A parallel universe
Davis artist blurs the line between our world and one that’s more fun
The fading sticker on the industrial door leading to Steve Lambert’s studio reads, “Anarchists vote everyday.” The studio isn’t some downtown hovel; instead, it is on campus at UC Davis, where Lambert is in the master’s program for fine arts. Lambert says he is not an anarchist himself, but the sculpture he had on display recently, along with the faded sticker, tells you that if nothing else, Lambert thinks anarchy is worth talking about. Lambert’s sculpture mimics every aspect of an official UC Davis development billboard from the Davis logo to the projected building cost. Except that Lambert’s sign claims that space will be devoted soon to an Emma Goldman Institute for Anarchist Studies—something officials over at UC Davis do not have in the works. The fictitious development would include everything from a Chomsky Anarchist History Museum to a Goldman Dance Studio, all of this while being a classroom for labor, peace, cultural and women’s studies. For added irony, “Federal Grants” and the multinational private security company Securitas Inc. were named as funding sources for this imaginary project.
Lambert was inspired by the glut of signs he sees around UC Davis these days, touting one new building or another and offering free PR for the university’s sponsors. Though Davis is rapidly expanding, Lambert thinks something is missing and that a Goldman Institute would be an interesting and worthwhile addition.
He’s also poking fun at UC Davis’ reliance on the deep pockets of business. “It is the way the university is funded: The Mondavi family makes a donation of millions of dollars, and it makes it a lot easier to have an institute for food and wine science. Anarchists don’t have a lot of money.” Lambert sees his sign as a way to create an authentic interest around the ideas of anarchy and what Goldman stood for.
Mocking development isn’t something Lambert reserves for the university. He also has a series of line drawings based on Sacramento’s suburban housing developments. His ghostly pieces, such as “Frankenstein,” in which “nine or 10 different houses are combined into one super suburban mansion” are intended to help the viewer see what he sees, which he characterizes as “weird cookie-cutter neighborhoods” and unsustainable. His distorted depictions of these houses are included in the art show Sprawl, which is traveling to France this year.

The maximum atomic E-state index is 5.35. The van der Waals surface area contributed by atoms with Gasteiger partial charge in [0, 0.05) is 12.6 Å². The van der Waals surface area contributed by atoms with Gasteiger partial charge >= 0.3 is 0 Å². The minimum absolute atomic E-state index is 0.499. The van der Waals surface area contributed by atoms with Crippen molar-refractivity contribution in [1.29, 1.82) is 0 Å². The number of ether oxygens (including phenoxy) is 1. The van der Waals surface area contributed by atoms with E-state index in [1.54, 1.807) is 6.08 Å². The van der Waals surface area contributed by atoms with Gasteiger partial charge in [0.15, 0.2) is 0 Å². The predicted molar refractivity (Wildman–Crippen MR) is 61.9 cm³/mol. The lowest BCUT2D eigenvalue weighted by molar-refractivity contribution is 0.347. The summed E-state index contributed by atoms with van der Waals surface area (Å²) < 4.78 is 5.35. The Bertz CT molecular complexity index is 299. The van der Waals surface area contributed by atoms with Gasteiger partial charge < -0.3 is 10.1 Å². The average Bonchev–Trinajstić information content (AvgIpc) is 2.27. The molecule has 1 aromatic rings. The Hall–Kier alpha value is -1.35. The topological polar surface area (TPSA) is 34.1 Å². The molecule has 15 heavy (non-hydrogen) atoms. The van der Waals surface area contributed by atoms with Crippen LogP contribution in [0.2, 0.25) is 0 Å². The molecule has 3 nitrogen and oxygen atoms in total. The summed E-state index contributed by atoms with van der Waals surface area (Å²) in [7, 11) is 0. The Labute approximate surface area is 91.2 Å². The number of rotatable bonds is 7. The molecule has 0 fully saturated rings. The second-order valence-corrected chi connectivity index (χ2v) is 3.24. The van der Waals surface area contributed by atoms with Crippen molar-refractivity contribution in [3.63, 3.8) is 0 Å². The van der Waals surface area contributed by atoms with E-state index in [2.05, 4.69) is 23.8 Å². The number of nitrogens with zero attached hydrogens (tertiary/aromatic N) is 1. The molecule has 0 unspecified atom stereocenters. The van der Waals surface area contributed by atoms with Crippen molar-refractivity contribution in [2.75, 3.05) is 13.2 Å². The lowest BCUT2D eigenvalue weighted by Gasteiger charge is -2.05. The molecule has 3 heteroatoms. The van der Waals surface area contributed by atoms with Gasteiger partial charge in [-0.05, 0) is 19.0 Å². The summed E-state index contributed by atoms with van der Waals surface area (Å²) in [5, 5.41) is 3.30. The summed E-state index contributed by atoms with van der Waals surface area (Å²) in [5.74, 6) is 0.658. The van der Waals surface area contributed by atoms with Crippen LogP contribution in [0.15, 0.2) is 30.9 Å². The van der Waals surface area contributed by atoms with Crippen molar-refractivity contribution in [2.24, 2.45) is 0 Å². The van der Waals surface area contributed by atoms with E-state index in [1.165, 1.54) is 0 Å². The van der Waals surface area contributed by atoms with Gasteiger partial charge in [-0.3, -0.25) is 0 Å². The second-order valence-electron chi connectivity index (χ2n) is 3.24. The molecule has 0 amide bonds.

His art antics also include “reverse shoplifting.” Lambert creates phony cereal boxes, which he places on grocery-store shelves, that read, “Yes! The world has gone completely crazy. You are not the only one who has noticed. Tell Others. Write your congressman.” He leaves the boxes in local stores and encourages others to participate as well. “It is fun. I make fake products, but another guy I know leaves pamphlets in clothes—so after you buy it, it’s in there. Or [you can leave] notes to people inside books.”
Lambert sees his approach as a way to get art out of the galleries and make it accessible to everyday people. “With all of this stuff, the minimum I hope to do is to get people to consider the things they don’t think about everyday. In this case, the supermarket is a super-controlled environment, and everything has been planned out for you already, and there is a routine you go into—you go into automatic pilot and get your stuff. [The cereal boxes are] supposed to break people out of that mode and get people to think critically again. They can make their own decisions after that. It is guided in a way, but it is just to get them to reconsider.”
From phony institutes to reverse shoplifting, Lambert sees his work as providing an alternative reality that shows that the world can work differently. He hopes his influence will encourage others to “do what you can, to speak up and still remain happy and live your life.”